McLuhan’s early awareness of the emergence of the global village, the collective consciousness and its ‘total social processes’ led him to modishly declare that ‘Heidegger surf-boards along on the electronic wave as triumphantly as Descartes rode the mechanical wave’ (1962, page 248). This declaration of Heidegger as philosopher du jour recognised the magnitude of the shift occurring in world culture. Heidegger’s concern for ‘being’ and his treatment of objects in contemporary context made him attractive as a philosopher flag-bearer for the information age. Others concerned with software and systems (particularly Winograd and Flores) subsequently based their arguments on the phenomenological philosophy of Heidegger for similar reasons.
Design and culture are mutually definitive. Change one and you change the other. The design of the world’s first mass-scale micro-blogging service unavoidably imposes filters and modifiers on the information it conveys, which in turn changes perception and ultimately culture. In his Pulitzer-nominated book The Shallows: What the Internet Is Doing to Our Brains, Nicholas Carr argues that the internet is changing fundamental modes of human cognition. Once established, the impacts of new media on society can be interpreted but never reversed or crisply defined.
Culture contextualises and constrains design but also frames pragmatic design action. Design constitutes one of the primary forces capable of shaping and diverting culture when its artefacts are subsumed into the experience of existence. Twitter is quintessential Web2.0 design. And it is software. It is not too great a leap to argue that software is the fabric of all new media, and the design of software a primary means of cultural transformation. As software mobilises from desktop computers to computers in the pocket and jacket sleeve, the speed with which it influences culture will increase exponentially.
Recent biographers have claimed that McLuhan was much more of a sceptic than an advocate of the cultural shifts he identified. His critical, sceptical stance makes him the perfect choice for posthumous patron saint of Wired magazine. He surely would have made characteristically astute observations of the twitter phenomena rather than jumping on the bandwagon. Pity, I would have very much enjoyed following the insightful and sardonic tweet stream from @marshallmcluhan.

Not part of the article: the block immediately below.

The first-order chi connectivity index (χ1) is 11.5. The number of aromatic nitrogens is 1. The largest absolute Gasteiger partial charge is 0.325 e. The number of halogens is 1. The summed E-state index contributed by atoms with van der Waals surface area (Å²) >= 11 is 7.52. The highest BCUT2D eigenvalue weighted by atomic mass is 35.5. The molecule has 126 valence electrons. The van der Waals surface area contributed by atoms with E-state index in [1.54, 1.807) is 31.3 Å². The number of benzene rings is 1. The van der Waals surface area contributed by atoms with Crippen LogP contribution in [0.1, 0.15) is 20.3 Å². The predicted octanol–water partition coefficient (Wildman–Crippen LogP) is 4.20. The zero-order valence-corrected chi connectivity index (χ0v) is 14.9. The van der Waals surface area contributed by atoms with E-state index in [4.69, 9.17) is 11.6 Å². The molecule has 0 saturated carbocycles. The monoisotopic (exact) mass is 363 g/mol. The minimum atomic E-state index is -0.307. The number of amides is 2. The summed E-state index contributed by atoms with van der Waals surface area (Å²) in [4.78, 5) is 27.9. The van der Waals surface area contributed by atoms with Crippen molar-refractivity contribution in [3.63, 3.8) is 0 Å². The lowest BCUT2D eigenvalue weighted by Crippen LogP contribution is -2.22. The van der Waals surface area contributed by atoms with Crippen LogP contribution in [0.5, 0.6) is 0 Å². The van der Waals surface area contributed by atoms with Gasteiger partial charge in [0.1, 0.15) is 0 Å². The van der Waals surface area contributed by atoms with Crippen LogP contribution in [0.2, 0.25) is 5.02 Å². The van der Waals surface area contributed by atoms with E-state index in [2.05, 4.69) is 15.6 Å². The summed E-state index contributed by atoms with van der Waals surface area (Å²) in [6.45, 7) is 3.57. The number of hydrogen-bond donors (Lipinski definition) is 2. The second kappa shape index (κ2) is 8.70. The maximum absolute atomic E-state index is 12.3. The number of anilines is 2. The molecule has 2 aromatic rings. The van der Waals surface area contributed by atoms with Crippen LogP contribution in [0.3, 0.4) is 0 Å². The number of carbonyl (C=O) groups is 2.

For more on updating McLuhan in the age of social media, see Robert K. Logan’s new book Understanding New Media: Extending Marshall McLuhan in which the author names ‘fourteen messages of new media’ — Two-way communication, Ease of Access to and Dissemination of Information, Continuous Learning, Alignment and Integration, The Creation of Community, Portability, Convergence, Interoperatability, Aggregation of Content, Variety, Choice and the Long Tail, Reintegration of the Consumer and the Producer, Cooperation, Remix Culture and The Transition from Products to Services.
Marshall McLuhan, 1962. The Gutenberg Galaxy: The Making of Typographic Man .
Marshall McLuhan, 1964. Understanding Media: The Extensions of Man .
Winograd and Flores, 1987. Understanding Computers and Cognition.
- SMW Toronto: Updating Marshall McLuhan for Social Media – Is The Social Medium The Message? (socialtimes.com)